The following article is published in the #RGNNCuba Magazine: Vol. II, Summer 2017, produced during ROOSTERGNN Academy’s Travel Journalism & Photography Internship Seminar in Havana and Trinidad, Cuba, under the editorial direction of RGNN Expert and Mentor Benjamin Jones. Follow #RGNNCuba for all of our Cuba coverage.

When the wind blows, ceramic bells tinkle as the clappers strike one another, attracting customers into a room filled with rainbow vases, cups, plates and candle holders along with other home decor. Some pieces are simple and brown without any designs or gloss. Some have different painted patterns circling them such as green and yellow zig zags while others feature more intricate designs. As if there isn’t enough color in town from the radiantly painted houses, the ceramics in this dimly lit room brightens up the place into a rainbow paradise.

Where is this paradise that have I stepped into? El Alfafrero.

In this famous ceramic factory and shop located in Trinidad, Cuba, the artisans create their next masterpiece. Along with current owner, Daniel Santander Alcántara, 73, they spend their days molding clay, crafting intricate designs and continuing the tradition of bringing clay to life.

This ceramic shop has been selling pieces for six generations. “My great-grandfather started this tradition of creating ceramics,” said Daniel. “His name was Rogelio Santander Ortega. He was from Santander, Spain. He came to Cuba and started making ceramics. Once my grandfather got a hold of the business, it soon became a profession.”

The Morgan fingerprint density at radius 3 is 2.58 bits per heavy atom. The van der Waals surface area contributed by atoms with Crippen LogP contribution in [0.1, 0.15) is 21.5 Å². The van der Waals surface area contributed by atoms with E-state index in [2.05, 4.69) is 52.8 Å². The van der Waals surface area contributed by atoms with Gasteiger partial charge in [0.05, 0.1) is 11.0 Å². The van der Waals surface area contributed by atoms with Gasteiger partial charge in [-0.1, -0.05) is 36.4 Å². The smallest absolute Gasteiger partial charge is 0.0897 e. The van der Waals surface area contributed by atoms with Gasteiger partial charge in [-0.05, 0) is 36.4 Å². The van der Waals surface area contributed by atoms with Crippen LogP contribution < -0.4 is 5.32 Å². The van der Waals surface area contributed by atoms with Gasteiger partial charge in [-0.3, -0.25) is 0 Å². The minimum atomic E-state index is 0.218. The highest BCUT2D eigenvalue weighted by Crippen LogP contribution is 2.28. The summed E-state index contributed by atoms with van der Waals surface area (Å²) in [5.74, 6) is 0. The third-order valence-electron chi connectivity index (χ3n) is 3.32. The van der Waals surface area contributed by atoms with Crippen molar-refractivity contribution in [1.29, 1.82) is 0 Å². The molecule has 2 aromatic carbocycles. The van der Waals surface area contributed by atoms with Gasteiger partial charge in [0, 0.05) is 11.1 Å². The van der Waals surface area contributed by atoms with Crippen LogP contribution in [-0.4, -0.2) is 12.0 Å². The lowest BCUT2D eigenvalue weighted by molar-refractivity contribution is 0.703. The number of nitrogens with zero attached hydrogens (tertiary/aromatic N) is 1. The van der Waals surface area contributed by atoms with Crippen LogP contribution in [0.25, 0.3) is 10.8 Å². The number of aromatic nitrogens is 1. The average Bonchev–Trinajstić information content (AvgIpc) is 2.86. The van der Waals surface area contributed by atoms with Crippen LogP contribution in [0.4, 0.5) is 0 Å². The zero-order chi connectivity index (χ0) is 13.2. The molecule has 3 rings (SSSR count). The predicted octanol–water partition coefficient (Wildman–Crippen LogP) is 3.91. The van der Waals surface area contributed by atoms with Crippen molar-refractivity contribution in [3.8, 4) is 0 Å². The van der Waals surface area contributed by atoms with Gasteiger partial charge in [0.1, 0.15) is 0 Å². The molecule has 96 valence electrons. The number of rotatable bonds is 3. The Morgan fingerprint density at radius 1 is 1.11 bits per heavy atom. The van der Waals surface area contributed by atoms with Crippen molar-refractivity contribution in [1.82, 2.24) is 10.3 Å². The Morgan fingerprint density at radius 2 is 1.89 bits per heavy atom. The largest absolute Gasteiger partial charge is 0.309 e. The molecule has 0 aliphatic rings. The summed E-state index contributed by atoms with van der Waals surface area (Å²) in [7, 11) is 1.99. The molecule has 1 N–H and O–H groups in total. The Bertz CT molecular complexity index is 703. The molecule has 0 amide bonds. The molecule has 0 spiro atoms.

Now, people from all over the world come to visit this famous shop.

“In Trinidad, if you mention El Alfarero, the people will know what you are talking about. It has been famous for generations,” said Yosleivy Abrahantes, 40, a Trinidad native and local tour guide.

“People love the colorful ceramics here,” said Santander. “The three most popular pieces are the sonajeros (hanging bells), the canchánchara (small cups) and the quinqués (candle holders).”

Some of the sonajeros hanging near the entrance of El Alfarero. | Julissa Ramirez

The sonajeros begin with a bell that can be as small as the width of one’s finger to as big as the width of one’s hand. These bells are designed with different shapes. Tied to the bottom of these bells are strings that hold evenly separated balls of clay leading to the very bottom of the string that ends with a miniature bell or sombrero. These pieces range from 7 CUC (about $7) to 70 CUC.

The canchánchara is a small, round cup used to serve a local cocktail of lemon juice, rum, water and honey. These pieces are plainer in comparison to the sonajeros. They are brown and have a bunch of vertical dashes circling the middle of the cup and see for 2 CUC.

The quinqués come in all shapes and sizes. Some are short, similar to a bowl while others are tall, resembling a vase. Like the sonajeros, they are designed with different shapes and patterns and come in colors such as blue, green, brown and red. The quinqués range from 2 CUC to 25 CUC.